- Published: 14 December 2012
The jurisprudence of the European Court of Human Rights reminds us that the freedom of expression is a basic pillar of a democratic society, a prerequisite for progress and development of each and everyone. This applies not just to information and ideas that we are keen to receive, or that we consider inoffensive or unimportant, but also to those that may harm, shock or raise concern of states or of any segment of the population. These are the requirements of pluralism, tolerance and open spirit, without which democratic society is inconceivable.
Consequently, the obligation of magistrates to be reserved should not reduce them to silence and conformism: As other citizens, magistrates are entitled to freedom of expression and should be able to voice their opinion on all subjects. They should take part in the democratic debates. Their opinions, enlightened by daily confrontation with the effects of laws passed by legislators, are useful to these debates.
The legitimacy of the judiciary institution cannot be based on the obliteration of magistrates. On the contrary: it should be based on their engagement in the defense of values and principles on which the rule of law relies.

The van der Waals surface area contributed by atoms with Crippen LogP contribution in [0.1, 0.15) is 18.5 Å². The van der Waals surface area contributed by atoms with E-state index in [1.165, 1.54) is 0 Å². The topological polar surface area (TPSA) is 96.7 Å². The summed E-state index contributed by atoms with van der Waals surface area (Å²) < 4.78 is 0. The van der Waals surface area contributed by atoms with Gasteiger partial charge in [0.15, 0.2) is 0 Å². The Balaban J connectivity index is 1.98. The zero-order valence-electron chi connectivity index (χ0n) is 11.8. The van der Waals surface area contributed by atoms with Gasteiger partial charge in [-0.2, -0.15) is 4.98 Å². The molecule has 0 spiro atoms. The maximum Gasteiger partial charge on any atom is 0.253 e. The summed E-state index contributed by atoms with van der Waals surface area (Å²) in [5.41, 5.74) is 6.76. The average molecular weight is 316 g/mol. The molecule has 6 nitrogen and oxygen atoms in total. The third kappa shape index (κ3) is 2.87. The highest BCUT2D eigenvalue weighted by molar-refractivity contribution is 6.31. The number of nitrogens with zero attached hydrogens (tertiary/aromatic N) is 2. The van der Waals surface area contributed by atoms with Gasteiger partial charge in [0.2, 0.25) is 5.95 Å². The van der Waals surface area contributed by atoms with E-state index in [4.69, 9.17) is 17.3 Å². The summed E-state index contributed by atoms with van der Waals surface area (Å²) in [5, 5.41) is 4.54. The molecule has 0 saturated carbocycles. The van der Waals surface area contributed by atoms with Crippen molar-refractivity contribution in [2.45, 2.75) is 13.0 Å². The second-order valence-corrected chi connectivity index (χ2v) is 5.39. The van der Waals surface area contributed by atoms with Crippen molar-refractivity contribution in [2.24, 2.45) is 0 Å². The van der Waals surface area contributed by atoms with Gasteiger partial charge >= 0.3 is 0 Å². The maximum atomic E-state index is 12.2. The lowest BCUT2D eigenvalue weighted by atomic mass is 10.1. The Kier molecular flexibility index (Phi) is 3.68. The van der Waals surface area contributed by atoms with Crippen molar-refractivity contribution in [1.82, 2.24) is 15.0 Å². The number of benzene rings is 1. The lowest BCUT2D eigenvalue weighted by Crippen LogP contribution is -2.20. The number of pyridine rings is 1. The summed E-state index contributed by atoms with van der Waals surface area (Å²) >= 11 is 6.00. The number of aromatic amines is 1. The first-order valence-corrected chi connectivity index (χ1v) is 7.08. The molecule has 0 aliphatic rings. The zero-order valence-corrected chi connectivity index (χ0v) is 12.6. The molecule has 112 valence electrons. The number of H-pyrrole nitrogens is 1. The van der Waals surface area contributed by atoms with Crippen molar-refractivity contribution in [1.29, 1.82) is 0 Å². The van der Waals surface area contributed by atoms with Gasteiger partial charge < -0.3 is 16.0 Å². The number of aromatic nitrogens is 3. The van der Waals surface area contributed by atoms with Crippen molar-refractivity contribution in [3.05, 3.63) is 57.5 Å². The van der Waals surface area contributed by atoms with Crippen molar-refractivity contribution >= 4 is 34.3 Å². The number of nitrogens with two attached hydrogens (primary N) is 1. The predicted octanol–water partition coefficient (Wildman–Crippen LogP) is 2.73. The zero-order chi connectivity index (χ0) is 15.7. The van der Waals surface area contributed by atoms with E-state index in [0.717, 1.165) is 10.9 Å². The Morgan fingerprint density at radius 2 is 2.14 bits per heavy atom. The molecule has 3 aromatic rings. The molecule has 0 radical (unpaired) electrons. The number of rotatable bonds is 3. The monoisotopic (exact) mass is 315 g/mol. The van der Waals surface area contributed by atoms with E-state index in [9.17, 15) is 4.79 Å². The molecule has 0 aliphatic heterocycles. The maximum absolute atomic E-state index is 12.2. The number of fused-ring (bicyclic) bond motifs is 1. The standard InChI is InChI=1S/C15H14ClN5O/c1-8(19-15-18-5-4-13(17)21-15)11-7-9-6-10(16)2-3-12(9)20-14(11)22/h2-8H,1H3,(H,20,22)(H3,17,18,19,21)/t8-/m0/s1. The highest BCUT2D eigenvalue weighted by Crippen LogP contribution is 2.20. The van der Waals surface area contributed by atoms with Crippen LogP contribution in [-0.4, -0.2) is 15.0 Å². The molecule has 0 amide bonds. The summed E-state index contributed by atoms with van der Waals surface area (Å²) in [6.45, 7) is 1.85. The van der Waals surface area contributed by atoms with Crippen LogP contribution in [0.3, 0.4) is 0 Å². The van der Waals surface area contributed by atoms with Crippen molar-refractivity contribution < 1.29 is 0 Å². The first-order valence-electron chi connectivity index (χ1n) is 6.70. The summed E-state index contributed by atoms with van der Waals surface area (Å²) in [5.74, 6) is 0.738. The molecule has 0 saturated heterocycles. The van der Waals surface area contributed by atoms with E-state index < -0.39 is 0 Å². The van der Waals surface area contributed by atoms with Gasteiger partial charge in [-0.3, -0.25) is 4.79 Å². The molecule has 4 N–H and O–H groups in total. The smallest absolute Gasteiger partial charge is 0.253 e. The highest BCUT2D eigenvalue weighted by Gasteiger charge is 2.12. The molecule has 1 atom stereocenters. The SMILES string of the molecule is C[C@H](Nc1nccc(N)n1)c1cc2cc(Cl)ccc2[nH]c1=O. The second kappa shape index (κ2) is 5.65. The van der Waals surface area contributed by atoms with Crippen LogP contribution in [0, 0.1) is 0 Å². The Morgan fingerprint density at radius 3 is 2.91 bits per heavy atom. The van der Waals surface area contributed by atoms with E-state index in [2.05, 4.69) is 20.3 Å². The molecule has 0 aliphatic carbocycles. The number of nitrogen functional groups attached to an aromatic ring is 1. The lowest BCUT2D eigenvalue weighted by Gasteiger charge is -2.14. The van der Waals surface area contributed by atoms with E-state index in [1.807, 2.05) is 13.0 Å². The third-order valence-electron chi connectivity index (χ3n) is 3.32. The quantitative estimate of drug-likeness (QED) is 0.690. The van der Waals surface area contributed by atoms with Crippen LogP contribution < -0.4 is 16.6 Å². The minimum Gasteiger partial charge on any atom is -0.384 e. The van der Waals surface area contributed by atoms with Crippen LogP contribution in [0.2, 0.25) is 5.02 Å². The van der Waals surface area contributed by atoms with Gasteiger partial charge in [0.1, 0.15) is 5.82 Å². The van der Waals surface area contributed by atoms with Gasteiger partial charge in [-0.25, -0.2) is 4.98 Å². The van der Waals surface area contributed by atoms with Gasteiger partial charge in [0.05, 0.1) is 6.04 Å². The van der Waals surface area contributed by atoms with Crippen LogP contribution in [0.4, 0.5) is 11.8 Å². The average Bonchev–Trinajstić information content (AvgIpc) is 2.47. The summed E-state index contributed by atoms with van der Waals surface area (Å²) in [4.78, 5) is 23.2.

By questioning the conformity of European memorandums with the Greek Constitution - the cession of assets that constitute a common heritage of a nation - prosecutor Pentayotis raises very important issues related to the general interest, which deserve to be the subject of a free debate in a democratic society.
By criticizing the corruption of political officials and the inability of the justice system to respond to it, M. Pentayotis confirms the concerns which the Group of States Against Corruption of the European Council voiced in a recent report, and demonstrates a legitimate concern.
To stand in silence when they should be protesting makes cowards out of men, President Abraham Lincoln once said.
For these reasons, MEDEL will closely follow the disciplinary procedures against M. Pentayotis to make sure this does not serve as pretext for undermining the liberty of expression of all Greek magistrates.
Dec. 12th 2012